From burnout to thriving: What you need to know

With the worst of the pandemic over, we must tend to our workforce to help them fully bounce back. Only then can our organizations reach their fullest potential and be ready for the future.

While it seems like we are moving out of the pandemic, its effects are still being felt among employees in every industry. People continue to experience the aftermath of trauma and burnout, brought on by overwork, stress and grief.

Burnout is a medically diagnosable condition; the American Psychological Association defines it as a state of “physical, emotional or mental exhaustion, accompanied by decreased motivation, lowered performance and negative attitudes toward oneself and others.” 

According to researchers, burnout has three main components:

  • Emotional exhaustion: Chronic fatigue occurs from caring too much for too long. It creates insomnia, impaired concentration, anxiety and depression, anger and physical symptoms such as heart palpitations, shortness of breath, gastrointestinal pain, dizziness, headaches and fainting.
  • Decreased sense of accomplishment: An unconquerable sense of futility, feeling that nothing you do makes any difference. It creates increased feelings of apathy, hopelessness and irritability and contributes to a lack of productivity and poor performance.
  • Detachment: The depletion of empathy, caring and compassion for ourselves and others. It includes isolation and losing a sense of enjoyment from things that used to feel good, including jobs and relationships.
The three main components of burnout

Burnout occurs when we overwork and under rest. The Society for Human Resource Management found that 70 percent of workers who transitioned to remote work during the pandemic say they now work on weekends and 45 percent say they regularly work more hours than before the lockdowns.

Burnout is responsible for the rise in mental health challenges, the Great Resignation that continues today and the recent trend of “quiet quitting,” where people stay at their job but pull back on their effort and motivation. 

This has shown up in Gallup’s global study of employee engagement. Its newly released 2023 data shows that those actively engaged dropped by 2 percent. Even worse, there was a corresponding increase at the bottom level, the actively disengaged, which now is more than one-third of the workforce.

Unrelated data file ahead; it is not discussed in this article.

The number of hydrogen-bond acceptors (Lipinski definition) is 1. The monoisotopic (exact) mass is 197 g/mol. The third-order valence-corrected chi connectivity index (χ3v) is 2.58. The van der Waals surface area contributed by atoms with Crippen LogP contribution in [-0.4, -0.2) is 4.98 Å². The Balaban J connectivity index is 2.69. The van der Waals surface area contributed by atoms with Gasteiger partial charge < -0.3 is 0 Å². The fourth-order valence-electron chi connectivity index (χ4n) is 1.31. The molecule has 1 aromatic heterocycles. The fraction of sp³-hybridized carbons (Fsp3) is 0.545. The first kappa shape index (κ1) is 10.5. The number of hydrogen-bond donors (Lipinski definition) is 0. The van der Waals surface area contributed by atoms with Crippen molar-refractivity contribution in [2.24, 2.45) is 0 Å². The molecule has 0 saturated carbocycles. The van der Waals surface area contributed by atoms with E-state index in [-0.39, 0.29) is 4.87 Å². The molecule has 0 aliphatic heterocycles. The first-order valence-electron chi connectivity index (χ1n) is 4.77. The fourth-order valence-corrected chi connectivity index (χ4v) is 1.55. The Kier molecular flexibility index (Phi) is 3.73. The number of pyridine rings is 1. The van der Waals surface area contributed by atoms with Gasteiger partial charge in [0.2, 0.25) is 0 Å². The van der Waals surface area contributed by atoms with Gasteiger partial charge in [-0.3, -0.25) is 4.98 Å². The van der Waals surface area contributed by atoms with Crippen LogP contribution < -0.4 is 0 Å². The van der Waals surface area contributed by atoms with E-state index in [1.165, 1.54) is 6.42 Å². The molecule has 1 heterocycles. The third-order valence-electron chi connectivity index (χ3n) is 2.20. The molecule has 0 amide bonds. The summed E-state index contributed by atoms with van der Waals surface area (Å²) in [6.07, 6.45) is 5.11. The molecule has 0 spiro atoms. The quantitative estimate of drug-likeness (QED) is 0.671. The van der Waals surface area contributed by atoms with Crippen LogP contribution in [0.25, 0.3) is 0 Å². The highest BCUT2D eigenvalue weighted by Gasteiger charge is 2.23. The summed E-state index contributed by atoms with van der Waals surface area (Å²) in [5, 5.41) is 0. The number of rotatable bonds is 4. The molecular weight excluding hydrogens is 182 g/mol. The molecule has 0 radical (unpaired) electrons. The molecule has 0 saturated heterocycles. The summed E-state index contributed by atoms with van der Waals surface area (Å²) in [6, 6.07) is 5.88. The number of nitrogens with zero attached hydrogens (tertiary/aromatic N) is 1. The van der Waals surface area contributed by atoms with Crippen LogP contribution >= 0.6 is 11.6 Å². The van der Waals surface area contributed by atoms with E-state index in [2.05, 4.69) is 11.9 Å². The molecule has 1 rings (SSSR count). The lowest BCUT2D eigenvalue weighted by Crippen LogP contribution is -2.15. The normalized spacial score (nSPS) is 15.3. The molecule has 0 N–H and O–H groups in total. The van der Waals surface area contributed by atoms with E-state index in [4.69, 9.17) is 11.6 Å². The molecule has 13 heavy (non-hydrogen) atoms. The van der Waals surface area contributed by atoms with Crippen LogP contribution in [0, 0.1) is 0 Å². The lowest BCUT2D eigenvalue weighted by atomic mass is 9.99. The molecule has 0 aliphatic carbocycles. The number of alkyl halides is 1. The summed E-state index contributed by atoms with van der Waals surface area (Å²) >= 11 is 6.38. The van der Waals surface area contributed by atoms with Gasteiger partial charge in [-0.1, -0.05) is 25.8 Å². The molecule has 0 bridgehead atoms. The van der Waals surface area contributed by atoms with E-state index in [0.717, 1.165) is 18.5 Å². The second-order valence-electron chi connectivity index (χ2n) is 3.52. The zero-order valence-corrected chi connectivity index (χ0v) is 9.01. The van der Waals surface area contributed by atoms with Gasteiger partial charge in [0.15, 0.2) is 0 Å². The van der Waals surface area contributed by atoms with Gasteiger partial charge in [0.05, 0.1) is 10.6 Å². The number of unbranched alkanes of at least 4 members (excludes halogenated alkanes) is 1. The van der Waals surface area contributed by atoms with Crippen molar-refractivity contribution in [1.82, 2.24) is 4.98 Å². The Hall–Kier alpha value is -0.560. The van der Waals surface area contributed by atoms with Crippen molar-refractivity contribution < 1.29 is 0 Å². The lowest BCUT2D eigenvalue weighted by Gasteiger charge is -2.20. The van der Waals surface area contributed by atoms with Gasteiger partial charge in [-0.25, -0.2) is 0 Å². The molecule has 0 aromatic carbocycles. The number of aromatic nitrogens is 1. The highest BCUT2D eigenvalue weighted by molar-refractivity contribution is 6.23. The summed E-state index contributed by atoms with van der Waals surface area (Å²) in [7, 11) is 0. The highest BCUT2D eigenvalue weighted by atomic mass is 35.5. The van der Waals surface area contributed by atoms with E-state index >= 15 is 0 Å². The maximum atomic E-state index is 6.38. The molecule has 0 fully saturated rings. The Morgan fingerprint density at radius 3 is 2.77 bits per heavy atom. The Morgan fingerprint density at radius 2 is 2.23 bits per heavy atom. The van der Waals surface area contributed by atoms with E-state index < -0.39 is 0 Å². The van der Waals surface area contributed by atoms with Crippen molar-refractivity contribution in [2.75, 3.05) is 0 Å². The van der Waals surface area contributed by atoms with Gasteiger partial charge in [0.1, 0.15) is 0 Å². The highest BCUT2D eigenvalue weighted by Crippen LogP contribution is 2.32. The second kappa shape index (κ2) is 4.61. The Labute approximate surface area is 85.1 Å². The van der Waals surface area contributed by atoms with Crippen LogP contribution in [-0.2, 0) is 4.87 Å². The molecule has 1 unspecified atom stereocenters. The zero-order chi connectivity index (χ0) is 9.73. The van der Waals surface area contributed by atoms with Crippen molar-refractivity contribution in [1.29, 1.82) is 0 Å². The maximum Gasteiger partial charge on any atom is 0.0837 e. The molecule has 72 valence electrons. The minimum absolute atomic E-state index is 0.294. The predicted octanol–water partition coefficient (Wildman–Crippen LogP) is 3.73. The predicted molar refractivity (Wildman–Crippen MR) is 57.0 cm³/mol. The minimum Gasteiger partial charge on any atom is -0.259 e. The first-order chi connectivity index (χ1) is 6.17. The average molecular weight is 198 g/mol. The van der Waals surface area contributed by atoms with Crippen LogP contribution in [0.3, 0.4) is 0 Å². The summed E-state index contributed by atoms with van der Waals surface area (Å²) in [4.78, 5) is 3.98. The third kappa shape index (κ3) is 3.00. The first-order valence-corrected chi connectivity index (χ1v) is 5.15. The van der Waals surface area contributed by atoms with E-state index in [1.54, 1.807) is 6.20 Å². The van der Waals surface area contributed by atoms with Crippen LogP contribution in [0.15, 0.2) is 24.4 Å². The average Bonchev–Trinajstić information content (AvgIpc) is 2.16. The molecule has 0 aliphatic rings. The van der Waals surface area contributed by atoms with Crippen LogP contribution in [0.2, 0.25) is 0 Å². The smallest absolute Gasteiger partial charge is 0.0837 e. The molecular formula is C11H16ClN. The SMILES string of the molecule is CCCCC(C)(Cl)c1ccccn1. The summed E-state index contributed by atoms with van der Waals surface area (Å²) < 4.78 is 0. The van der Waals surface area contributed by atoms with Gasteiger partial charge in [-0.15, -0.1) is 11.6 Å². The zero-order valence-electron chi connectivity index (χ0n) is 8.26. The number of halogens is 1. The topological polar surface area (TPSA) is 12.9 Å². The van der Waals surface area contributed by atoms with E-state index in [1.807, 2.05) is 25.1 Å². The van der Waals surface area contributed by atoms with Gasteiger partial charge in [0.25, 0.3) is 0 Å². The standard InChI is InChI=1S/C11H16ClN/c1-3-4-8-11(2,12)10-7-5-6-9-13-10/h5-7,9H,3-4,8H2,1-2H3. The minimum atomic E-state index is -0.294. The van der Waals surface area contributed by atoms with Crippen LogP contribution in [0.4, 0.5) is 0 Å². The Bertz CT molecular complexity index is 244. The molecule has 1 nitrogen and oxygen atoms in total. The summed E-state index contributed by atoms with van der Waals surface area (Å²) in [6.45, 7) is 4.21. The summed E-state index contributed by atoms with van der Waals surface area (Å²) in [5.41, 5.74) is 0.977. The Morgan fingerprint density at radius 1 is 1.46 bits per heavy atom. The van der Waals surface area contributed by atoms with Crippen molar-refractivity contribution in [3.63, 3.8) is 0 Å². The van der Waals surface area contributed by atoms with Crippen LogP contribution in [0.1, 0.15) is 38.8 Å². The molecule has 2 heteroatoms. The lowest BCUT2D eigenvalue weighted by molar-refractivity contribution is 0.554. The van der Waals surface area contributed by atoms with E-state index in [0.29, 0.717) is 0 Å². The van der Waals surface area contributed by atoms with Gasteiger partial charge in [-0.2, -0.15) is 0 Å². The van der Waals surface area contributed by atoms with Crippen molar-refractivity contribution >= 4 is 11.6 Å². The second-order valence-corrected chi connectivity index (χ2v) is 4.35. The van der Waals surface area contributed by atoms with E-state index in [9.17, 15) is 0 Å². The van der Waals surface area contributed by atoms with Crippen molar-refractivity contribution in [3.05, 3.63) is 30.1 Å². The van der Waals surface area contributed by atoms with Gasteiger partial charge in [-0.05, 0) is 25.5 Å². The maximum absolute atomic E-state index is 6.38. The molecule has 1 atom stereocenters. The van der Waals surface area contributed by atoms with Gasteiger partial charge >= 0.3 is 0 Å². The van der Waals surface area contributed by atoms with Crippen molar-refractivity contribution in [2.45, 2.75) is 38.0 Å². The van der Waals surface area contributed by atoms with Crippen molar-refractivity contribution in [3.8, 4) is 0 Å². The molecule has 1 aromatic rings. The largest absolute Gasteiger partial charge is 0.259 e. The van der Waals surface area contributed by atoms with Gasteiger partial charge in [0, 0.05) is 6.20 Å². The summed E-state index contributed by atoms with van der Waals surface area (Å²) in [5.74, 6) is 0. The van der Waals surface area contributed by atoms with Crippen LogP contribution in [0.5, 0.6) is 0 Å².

Disengagement drives reduced productivity—organizations with engaged workers have 23 percent higher profit than those with disengaged workers. Workplace incivility is also increasing, which harms coworkers and customers alike. 

Support healing and recovery

Addressing burnout needs to be a priority. Teach people how to recognize the signs. More importantly, encourage people to rest and recharge, as it’s the only cure for burnout, and many people are unable to help themselves.

This backlog in our well-being needs to be addressed and won’t get better on its own. It’s important to take your vacations and encourage others to do the same. Some organizations are even incentivizing vacations, especially for their top talent. 

Remind people of the available access to therapy through your benefits program. Consider offering grief counseling, as many people are still processing the loss of loved ones. Dial up your wellness offerings and make sure you speak about them often. Mindfulness is especially powerful in helping people with stress, anxiety and depression. Find ways to weave conversations about these resources in hiring, onboarding, training, project launches and one-on-one and all-hands meetings. 

Play is also essential to self-care, but is something working adults often deny themselves. Research shows that play is critical for our psychological and physical well-being. Consider this quote from play theorist Brian Sutton-Smith: “The opposite of play is not work. It’s depression.” Play is also how we heal from burnout because it sends a strong signal to our biology that we are safer now, helping the amygdala stand down from its hypervigilance. 

All of us need to start doing the activities that brought us joy before the lockdowns. The problem is that burnout makes them seem less appealing now, so we might say “no” when we really need to lean into them, knowing that joy will return with time. Consider how you can facilitate play and fun within your organization. 

Invest in training your managers

Gallup’s State of the Global Workplace: 2022 Report found that the most significant source of burnout was “unfair treatment at work” followed by an unmanageable workload, unclear communication from managers, lack of manager support and unreasonable time pressure.” 

Great managers recognize their people’s contributions and help them learn and grow. And most critical of all, they make their people feel truly cared about. Gallup found that this is what contributed to people thriving at work, something that 21 percent of workers experience. 

The organization states, “95 percent of people who are thriving at work report being treated with respect all day and 87 percent report smiling and laughing a lot.” Thriving employees are more resilient, experiencing half the rate of stress, worry and pain as their disengaged coworkers. 

Managers account for 70 percent of the variance in employee engagement, so invest in providing training. It will more than pay for itself, increasing productivity and retention and reducing absenteeism and health care costs. 

While the worst of the pandemic is behind us, we must tend to our workforce to help them fully bounce back. Only then will our organizations be able to reach their fullest potential and be ready for whatever the future brings.